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Home > India > News > Specials

The Rediff Special/ Sheela Bhatt in New Delhi

IAEA agreement is final, but wait for Additional Protocol

May 09, 2008

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On May 7, Prime Minister Manmohan Singh [Images] once again reiterated that he was hopeful about the India-US nuclear agreement being sealed. Obviously, it's difficult to not take his views seriously.

Silencing media speculation that the deal was dead, Dr Singh said, ' am hopeful so long as we are discussing it.'

The prime minister's hope must have been because the final draft of the safeguards agreement between India and the International Atomic Energy Agency had arrived.

The political posturing by Dr Singh could be because the United Progressive Alliance government believes that India has bargained successfully at the IAEA.

rediff.com has collected from various sources reliable information on what has been India's gains and losses at the IAEA. None of the sources are ready to speak on record.

The agreement, which is still not made public, is finalised but not yet 'operationalised' by the government due to severe opposition from the Left parties. It is a 20-page plus document with a long preamble that explains the circumstances under which these negotiations were held after the Indo-US civil nuclear co-operation was signed in 2005.

1. According to information available, in the final drafts between India and the IAEA, India is accorded special status but is unlikely to be recognised clearly as a Nuclear Weapons State. India is expected to get 'a special status of Non-Nuclear Weapons State who is not signatory to the NPT'.

So, in effect, India is not one among the NWS -- the P5, as they are called -- but it will be five plus one. India is above Pakistan and North Korea, obviously, but surely not equal to the five declared nuclear powers.

2. Also, it is believed that the agreement with the IAEA will indirectly help India to exit in case of disruptions in supply of fuel to its civil nuclear energy establishments kept under safeguards, and take legal recourse. There will be a legal option available to come out of the safeguards.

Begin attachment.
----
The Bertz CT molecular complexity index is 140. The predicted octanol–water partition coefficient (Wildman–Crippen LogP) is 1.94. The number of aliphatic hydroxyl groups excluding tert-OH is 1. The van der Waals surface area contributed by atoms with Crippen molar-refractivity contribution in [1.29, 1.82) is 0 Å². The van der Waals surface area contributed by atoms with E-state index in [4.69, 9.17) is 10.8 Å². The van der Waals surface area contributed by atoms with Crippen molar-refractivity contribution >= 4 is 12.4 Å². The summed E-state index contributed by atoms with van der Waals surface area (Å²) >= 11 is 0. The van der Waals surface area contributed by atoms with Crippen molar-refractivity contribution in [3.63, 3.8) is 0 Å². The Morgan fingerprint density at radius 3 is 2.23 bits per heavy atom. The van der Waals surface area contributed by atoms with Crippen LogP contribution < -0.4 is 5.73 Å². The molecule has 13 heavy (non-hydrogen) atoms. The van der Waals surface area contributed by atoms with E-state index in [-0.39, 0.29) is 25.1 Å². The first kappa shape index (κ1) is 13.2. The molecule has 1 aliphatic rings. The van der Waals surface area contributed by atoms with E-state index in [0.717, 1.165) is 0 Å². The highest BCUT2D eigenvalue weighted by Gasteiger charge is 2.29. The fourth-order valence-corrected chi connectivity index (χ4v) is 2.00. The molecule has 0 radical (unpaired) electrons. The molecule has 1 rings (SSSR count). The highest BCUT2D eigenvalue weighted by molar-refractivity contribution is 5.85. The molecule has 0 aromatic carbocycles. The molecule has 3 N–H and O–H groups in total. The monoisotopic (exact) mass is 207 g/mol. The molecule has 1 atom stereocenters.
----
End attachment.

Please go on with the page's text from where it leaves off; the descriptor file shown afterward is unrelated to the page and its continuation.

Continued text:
3. The IAEA wants the issue of guarantee of assured fuel supplies to be dealt between the seller and buyer of fuel. India, the buyer country, will have to tackle it directly with the countries supplying fuel for producing civil nuclear energy.

4. Also, the inter-changeability of nuclear establishments kept under civil head and strategic head, available to countries like China, is not expected to be given to India.

The IAEA has safeguard agreements with some 140 nations which allow the Agency's inspectors to oversee nuclear and related facilities. These strict agreements protect the world against nuclear proliferation.

Before the current discussion with the IAEA started, India had discussed such a safeguards agreement with the IAEA in and around 1993.

The latest and highly controversial discussion with the IAEA was conducted by Dr R B Grover, director, Strategic Planning Group at the Department of Atomic Energy, and his team. Dr Grover is a mechanical engineer of repute.

He has, with the help of his DAE colleagues and a team of Indian diplomats, clinched a very complex agreement which will bind India in the coming generations.

Dr Singh's positivism is because of his deep political conviction that this deal is good for India, but there are many hurdles at every step ahead including at the IAEA. Also, one cannot forget that the critics of the deal within India, like the Left and the Bharatiya Janata Party, will not be satisfied with the favourable conditions of the India-specific safeguards agreement because they are more worried about the implications of the Hyde Act and the additional protocols agreement which the Singh government has not yet brokered with the IAEA.